Gouda

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Gouda is a Dutch cheese and traditionally passed on from mothers to daughters as a skill to expertise. The production of Gouda has been dated back to 1184, making it one of the oldest cheeses ever. As time progressed, everyone wanted to get a hold of Gouda cheese and make it themselves.

Gouda is a mild, yellow cheese that’s traditionally made from either pasteurized or unpasteurized cow’s milk. It is one of the top 5 most popular cheeses in the entire world. With its nutty, caramelly and buttery flavor, Gouda is described as having a sharp, but pleasant taste to it as it ages. It has a creamy texture and a mild flavor.

Gouda is traditionally waxed and the wax rind itself is not edible, but instead used to determine the age of the Gouda. Gouda cheese that hasn’t aged as long has a red, yellow or orange wax, but more mature Gouda has a darker wax rind.

Gouda can be aged anywhere from a few weeks up until 2 years. As the Gouda ages, it will become stronger and more flavorful.

With its mild flavor, Gouda is absolutely perfect for just about any dish. It goes great in a quiche, in macaroni and cheese, and because it melts so well, it’s a delicious addition to a grilled cheese sandwich as well. Mature Gouda pairs extremely well with Cabernet Sauvignon as well as Chardonnay and Pinot Noir.

After you make this Gouda cheese recipe once, you’ll want to be making it all the time.

Aging: Weeks to 2 Years

Skill Level: Beginner

Ingredients:

  • 2.65 gallons of whole cow’s milk
  • 1/4 tsp of Flora Danica Culture
  • 1 tsp of Rennet diluted in 1/4 cup of water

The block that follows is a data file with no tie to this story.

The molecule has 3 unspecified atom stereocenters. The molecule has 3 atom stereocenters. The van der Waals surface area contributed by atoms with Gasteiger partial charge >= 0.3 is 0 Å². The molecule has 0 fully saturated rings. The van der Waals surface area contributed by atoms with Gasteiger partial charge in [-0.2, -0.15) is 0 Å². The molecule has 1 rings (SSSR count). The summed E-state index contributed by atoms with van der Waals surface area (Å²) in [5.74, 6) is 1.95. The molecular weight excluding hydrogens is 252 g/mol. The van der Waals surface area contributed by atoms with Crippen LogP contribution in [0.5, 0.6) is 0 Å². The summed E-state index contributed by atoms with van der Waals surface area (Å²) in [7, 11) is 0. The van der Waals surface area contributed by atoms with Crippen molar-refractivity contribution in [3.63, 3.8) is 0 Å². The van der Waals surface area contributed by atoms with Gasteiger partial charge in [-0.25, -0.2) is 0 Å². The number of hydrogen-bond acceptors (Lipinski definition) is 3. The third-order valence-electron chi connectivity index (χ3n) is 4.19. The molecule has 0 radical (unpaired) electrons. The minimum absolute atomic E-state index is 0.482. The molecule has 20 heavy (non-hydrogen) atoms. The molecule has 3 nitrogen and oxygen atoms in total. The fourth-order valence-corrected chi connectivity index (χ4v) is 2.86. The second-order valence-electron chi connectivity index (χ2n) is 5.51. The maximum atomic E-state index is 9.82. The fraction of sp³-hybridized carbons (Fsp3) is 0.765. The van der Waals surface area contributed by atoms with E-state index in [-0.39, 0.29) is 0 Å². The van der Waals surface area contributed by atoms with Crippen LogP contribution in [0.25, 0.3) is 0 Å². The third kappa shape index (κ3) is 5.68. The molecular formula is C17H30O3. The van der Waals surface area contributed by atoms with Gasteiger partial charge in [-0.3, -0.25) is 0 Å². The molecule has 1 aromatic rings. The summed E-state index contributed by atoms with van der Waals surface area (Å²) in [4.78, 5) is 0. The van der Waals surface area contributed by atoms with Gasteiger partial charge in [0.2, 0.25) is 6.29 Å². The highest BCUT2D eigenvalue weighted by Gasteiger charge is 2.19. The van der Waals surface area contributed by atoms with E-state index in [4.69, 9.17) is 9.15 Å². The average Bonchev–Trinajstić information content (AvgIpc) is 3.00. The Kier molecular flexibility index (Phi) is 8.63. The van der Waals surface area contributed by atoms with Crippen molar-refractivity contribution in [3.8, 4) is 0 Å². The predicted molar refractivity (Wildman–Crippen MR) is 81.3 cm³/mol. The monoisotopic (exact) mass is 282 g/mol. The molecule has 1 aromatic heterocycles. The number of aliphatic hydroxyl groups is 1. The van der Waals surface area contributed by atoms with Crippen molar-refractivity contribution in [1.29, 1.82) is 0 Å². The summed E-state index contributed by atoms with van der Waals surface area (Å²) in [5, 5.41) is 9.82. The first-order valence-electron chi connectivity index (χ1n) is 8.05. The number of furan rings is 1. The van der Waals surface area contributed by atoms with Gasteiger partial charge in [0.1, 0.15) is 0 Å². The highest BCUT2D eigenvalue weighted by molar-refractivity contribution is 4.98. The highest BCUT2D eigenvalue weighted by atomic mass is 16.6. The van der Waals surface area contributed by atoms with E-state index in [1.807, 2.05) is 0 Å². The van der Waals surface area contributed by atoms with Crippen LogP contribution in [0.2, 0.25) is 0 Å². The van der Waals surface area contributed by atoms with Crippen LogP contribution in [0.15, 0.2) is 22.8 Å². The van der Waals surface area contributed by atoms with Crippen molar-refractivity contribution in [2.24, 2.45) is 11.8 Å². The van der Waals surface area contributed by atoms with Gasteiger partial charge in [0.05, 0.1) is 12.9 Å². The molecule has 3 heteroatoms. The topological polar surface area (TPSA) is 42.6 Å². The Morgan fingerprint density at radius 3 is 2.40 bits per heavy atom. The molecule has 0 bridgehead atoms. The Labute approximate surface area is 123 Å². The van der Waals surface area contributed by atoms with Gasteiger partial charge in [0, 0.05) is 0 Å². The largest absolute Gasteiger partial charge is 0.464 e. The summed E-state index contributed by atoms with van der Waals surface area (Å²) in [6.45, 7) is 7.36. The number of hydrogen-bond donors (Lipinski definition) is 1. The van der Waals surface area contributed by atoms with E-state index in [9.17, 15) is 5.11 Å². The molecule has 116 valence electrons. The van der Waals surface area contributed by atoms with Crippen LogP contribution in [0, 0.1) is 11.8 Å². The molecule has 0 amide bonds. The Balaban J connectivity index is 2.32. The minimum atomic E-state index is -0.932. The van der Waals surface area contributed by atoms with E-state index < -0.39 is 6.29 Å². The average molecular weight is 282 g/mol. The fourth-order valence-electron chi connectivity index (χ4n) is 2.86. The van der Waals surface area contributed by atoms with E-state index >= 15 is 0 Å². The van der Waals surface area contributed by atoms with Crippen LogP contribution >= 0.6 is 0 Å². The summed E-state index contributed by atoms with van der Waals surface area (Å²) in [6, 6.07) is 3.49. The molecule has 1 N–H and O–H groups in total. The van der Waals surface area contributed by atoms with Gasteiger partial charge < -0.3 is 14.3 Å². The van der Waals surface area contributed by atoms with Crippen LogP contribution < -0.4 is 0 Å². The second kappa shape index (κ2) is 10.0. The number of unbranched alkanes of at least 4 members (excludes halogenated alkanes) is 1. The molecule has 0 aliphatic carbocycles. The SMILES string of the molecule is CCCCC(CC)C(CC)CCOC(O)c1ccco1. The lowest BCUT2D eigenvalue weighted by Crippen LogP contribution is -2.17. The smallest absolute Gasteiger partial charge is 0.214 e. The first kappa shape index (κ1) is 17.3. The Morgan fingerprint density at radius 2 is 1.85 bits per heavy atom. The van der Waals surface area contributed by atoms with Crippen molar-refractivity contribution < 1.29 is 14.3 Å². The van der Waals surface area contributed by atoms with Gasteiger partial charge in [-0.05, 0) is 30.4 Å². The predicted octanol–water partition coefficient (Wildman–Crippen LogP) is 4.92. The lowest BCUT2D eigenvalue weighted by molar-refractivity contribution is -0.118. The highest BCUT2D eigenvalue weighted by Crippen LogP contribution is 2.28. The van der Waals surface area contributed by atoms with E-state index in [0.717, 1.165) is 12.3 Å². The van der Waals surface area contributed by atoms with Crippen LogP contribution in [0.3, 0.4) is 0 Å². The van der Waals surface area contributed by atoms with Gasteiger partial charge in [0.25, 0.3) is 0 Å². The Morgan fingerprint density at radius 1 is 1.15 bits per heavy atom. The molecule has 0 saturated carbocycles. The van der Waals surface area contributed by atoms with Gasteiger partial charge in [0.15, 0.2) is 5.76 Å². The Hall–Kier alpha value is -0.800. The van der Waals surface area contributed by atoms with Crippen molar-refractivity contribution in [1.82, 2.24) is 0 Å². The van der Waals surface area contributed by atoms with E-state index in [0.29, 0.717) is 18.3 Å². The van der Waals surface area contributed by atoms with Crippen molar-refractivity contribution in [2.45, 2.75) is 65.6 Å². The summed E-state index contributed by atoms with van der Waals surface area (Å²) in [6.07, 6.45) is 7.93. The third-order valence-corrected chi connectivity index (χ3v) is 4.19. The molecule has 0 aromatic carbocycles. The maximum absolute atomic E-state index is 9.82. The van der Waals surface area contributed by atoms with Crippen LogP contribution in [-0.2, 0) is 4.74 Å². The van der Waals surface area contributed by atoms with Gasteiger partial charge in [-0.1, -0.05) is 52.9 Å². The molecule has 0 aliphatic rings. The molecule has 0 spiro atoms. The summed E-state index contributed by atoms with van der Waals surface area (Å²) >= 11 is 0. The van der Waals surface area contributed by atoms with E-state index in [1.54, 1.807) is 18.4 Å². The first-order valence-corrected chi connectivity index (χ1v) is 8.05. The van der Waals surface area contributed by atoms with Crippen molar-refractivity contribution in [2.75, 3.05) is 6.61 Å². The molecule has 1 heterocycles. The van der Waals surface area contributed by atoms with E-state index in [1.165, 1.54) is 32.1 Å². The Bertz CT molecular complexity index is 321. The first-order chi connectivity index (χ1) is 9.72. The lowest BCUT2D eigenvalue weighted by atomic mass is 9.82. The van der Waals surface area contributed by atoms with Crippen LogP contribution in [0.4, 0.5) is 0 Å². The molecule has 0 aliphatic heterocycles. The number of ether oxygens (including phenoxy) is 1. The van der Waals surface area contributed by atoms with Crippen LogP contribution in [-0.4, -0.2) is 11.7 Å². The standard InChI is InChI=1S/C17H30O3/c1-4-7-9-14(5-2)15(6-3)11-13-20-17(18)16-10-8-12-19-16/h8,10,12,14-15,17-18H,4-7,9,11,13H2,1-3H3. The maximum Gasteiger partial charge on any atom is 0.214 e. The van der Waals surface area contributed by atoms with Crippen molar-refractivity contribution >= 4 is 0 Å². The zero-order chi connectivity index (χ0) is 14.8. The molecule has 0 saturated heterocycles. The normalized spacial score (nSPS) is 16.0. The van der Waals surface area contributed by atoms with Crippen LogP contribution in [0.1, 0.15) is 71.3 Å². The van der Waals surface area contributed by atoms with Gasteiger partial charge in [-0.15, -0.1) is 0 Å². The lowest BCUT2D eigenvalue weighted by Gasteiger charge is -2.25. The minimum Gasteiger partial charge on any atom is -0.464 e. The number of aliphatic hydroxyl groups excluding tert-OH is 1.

Equipment Needed:

  1. Heat the Milk & Add Culture

  • Heat your milk up. When it reaches 90F you can start to add your culture in and stir
  • You can do this by placing the milk in a pot or sink of very warm water. If you do this step on the stove, be sure to slowly heat the milk and stir to avoid burning.
  • Cover and allow it to ripen for 15 minutes
  1. Add Rennet

  • After ripening, you can add your diluted Rennet
  • Allow it to rest for an additional 45 minutes or until you have a clean break
  1. Cut the Curd

  • After an hour, your curd should be ready to be cut, if not, allow it to sit for longer.
  • Cut the curd into 1 cm cube size pieces.
  • Allow it to rest for 10 minutes.
  • Pour out 1/3 of the whey.
  1. Heat the Curds

  • Slowly add 175°F water to the curd until the temperature reaches 92°F.
  • Continuously stir during this process.
  • Once the temperature is reached, allow the curds to settle for 10 minutes.
  • After 10 minutes begin to slowly add more 175°F water to the curds until it reaches 100°F.
  • Continue to stir during this process.
  • Leave the curd to rest for 30 minutes.
  1. Drain the Curds

  • Pour out all of the remaining whey.
  • Very carefully move the curds to a cheesecloth lined mold immediately. Be sure to not break the curds during this process.
  1. Mold & Press the Cheese

  • Press the curds at 22 lbs. for 30 minutes.
  • Remove, flip and rewrap the curds.
  • Continue to press from 44 lbs. for another 30 minutes.
  • Remove, flip and rewrap.
  • Continue to press at 55 lbs. for 12 hours.
  • Remove and unwrap the cheese.
  1. Brining and Aging

  • Soak the cheese in saturated brine for at least 12 hours, turning over your cheese every 3 hours to ensure even coverage
  • Remove and dry
  • Air dry your cheese at 50°F for 3 weeks.
  • After the air dry, wax the cheese and age it at 50°F for 3 to 9 months.
  • Turn the cheese 3 to 4 times a week.
  • Gouda can be aged up to 24 months.
  • The longer it is aged, dictates how strong the taste is.
  1. Storing the Cheese

  • To increase the storage time of Gouda, after cutting, wrap the original packaging tightly and use plastic or aluminum wrap to cover it.
  • Gouda can be frozen; however, it is not recommended as its flavor will be impacted and it will become crumbly in texture.

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